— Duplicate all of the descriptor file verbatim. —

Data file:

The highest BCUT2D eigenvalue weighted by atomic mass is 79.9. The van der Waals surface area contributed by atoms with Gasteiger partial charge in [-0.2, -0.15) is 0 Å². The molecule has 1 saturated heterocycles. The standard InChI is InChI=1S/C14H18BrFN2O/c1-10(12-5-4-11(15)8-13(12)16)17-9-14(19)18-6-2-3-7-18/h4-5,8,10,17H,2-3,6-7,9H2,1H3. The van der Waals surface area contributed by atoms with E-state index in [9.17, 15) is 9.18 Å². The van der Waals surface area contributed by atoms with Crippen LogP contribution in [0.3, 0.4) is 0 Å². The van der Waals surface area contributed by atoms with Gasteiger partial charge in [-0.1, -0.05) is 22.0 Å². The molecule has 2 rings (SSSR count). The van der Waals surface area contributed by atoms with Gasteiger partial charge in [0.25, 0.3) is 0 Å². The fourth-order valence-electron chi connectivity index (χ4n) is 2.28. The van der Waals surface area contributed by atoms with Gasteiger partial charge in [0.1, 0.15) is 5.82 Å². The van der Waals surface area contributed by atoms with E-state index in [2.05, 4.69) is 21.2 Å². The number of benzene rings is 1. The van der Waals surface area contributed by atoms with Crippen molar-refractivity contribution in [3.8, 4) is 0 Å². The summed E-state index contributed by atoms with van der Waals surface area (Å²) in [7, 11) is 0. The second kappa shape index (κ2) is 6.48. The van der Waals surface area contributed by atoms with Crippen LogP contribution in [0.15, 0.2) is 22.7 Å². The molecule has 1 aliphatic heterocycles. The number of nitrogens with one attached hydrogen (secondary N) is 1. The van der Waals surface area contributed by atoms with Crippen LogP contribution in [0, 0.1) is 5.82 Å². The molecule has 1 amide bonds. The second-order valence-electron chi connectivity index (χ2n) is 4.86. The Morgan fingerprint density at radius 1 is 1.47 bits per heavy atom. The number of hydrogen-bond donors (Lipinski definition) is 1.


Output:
The highest BCUT2D eigenvalue weighted by atomic mass is 79.9. The van der Waals surface area contributed by atoms with Gasteiger partial charge in [-0.2, -0.15) is 0 Å². The molecule has 1 saturated heterocycles. The standard InChI is InChI=1S/C14H18BrFN2O/c1-10(12-5-4-11(15)8-13(12)16)17-9-14(19)18-6-2-3-7-18/h4-5,8,10,17H,2-3,6-7,9H2,1H3. The van der Waals surface area contributed by atoms with E-state index in [9.17, 15) is 9.18 Å². The van der Waals surface area contributed by atoms with Crippen LogP contribution in [0.3, 0.4) is 0 Å². The van der Waals surface area contributed by atoms with Gasteiger partial charge in [-0.1, -0.05) is 22.0 Å². The molecule has 2 rings (SSSR count). The van der Waals surface area contributed by atoms with Gasteiger partial charge in [0.25, 0.3) is 0 Å². The fourth-order valence-electron chi connectivity index (χ4n) is 2.28. The van der Waals surface area contributed by atoms with Gasteiger partial charge in [0.1, 0.15) is 5.82 Å². The van der Waals surface area contributed by atoms with E-state index in [2.05, 4.69) is 21.2 Å². The number of benzene rings is 1. The van der Waals surface area contributed by atoms with Crippen molar-refractivity contribution in [3.8, 4) is 0 Å². The summed E-state index contributed by atoms with van der Waals surface area (Å²) in [7, 11) is 0. The second kappa shape index (κ2) is 6.48. The van der Waals surface area contributed by atoms with Crippen LogP contribution in [0.15, 0.2) is 22.7 Å². The molecule has 1 aliphatic heterocycles. The number of nitrogens with one attached hydrogen (secondary N) is 1. The van der Waals surface area contributed by atoms with Crippen LogP contribution in [0, 0.1) is 5.82 Å². The molecule has 1 amide bonds. The second-order valence-electron chi connectivity index (χ2n) is 4.86. The Morgan fingerprint density at radius 1 is 1.47 bits per heavy atom. The number of hydrogen-bond donors (Lipinski definition) is 1.